The glass the diodes are inside helps increase the surface through which heat gets dissipated, so a rectifier is usually rated to work at the max current listed at 100c which rarely happens inside a power supply as the fan moves air around helping the rectifier stay cool.
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Old 01-31-2013, 07:29 PM   #518
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Default Re: the gutless, bloated, and fried power supply hall of shame

Sort of off-topic, but...

I have noticed in many schottky barrier rectifier datasheets that they are said to be rated at "Single phase half wave, 60Hz, resistive or inductive load."... though I see "half sine-wave" apply to peak currents and "60Hz" apply to cycles, and "resistive or inductive load" apply to the maximum average rectified current, I have also noticed that some sheets have "Single phase half wave, 60Hz, resistive or inductive load." added inside the average rectified current graph... does this mean schottkys are rated at 60Hz/half-wave rectification? (so one could take the rated current of the rectifier as accurate in half-wave PSUs, in that case, despite that they are usually rated at very high temperatures)
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Old 01-31-2013, 07:44 PM   #519
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Default Re: the gutless, bloated, and fried power supply hall of shame

What I have seen in most datasheets lately when writing reviews, they are rated „average rectified current“ or low frequency repetitive current (your 50/60 Hz sine or square).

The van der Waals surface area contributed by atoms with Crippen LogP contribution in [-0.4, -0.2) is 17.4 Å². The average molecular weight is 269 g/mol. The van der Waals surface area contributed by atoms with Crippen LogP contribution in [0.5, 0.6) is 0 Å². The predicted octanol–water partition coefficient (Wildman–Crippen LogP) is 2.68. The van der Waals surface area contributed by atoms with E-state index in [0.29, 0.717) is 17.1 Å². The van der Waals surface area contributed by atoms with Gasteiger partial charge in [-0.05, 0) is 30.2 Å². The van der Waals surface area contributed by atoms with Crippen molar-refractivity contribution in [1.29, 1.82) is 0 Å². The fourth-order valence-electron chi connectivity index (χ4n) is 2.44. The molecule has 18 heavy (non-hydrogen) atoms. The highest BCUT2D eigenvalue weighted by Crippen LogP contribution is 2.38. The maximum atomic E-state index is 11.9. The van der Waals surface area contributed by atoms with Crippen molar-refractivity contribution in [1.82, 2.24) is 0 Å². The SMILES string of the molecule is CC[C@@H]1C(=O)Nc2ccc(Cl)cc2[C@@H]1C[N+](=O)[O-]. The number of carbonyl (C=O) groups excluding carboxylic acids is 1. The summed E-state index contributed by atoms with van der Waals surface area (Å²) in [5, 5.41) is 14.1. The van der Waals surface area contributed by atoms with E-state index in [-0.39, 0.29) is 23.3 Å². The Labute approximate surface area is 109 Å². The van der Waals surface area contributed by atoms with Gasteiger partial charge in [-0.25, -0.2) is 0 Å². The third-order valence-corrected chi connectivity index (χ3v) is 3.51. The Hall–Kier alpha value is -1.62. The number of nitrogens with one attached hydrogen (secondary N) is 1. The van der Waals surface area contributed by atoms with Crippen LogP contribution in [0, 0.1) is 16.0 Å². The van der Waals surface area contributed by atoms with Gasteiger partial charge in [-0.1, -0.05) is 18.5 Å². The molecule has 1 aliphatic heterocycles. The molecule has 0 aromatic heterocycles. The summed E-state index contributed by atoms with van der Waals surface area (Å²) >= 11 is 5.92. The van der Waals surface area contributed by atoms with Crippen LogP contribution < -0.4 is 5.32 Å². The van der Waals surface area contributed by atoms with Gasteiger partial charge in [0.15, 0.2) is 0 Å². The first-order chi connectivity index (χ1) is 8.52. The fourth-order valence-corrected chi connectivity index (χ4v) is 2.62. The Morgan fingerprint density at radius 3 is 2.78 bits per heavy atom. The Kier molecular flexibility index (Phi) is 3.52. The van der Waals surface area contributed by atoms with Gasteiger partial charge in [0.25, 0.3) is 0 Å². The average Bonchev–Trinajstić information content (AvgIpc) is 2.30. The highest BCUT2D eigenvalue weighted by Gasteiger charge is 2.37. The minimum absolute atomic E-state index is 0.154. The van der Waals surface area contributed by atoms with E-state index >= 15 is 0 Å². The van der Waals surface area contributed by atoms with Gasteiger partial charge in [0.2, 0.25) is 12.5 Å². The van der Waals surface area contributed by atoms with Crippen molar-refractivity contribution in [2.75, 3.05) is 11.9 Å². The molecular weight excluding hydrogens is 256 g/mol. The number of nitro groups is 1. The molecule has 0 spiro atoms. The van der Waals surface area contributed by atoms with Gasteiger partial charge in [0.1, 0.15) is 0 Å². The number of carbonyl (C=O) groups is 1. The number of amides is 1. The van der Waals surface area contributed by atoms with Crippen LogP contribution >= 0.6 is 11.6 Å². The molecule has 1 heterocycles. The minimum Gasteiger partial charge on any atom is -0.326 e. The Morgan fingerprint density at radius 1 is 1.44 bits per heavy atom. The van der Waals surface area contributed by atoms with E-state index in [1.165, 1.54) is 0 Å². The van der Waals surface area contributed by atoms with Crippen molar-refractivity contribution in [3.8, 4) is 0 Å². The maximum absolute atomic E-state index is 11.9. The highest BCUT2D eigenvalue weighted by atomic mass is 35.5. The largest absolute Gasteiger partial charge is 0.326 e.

But what I find more interesting, some (especially ON Semiconductor) do state, they can work normally under double the current in repetitive, usually 20 kHz mode (square). I think this practically confirms what we have been many times discussing - the single diode in rectifier being able to handle twice the current (or one diode handling power-per-device alone).
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Old 02-01-2013, 01:18 AM   #520
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Default Re: the gutless, bloated, and fried power supply hall of shame

It depends on what the device is intended for.

If it's for a flyback, then the rating may well be combined (20A x 2 = rated 40A) and to achieve 40A you must use both diodes. (In this case paralelling diodes is OK because they're on the same die and very closely thermally coupled, so you limit chances of thermal runaway.)

Other times, the devices are for forward converters are the total is per diode, with a pulse rating specified for each.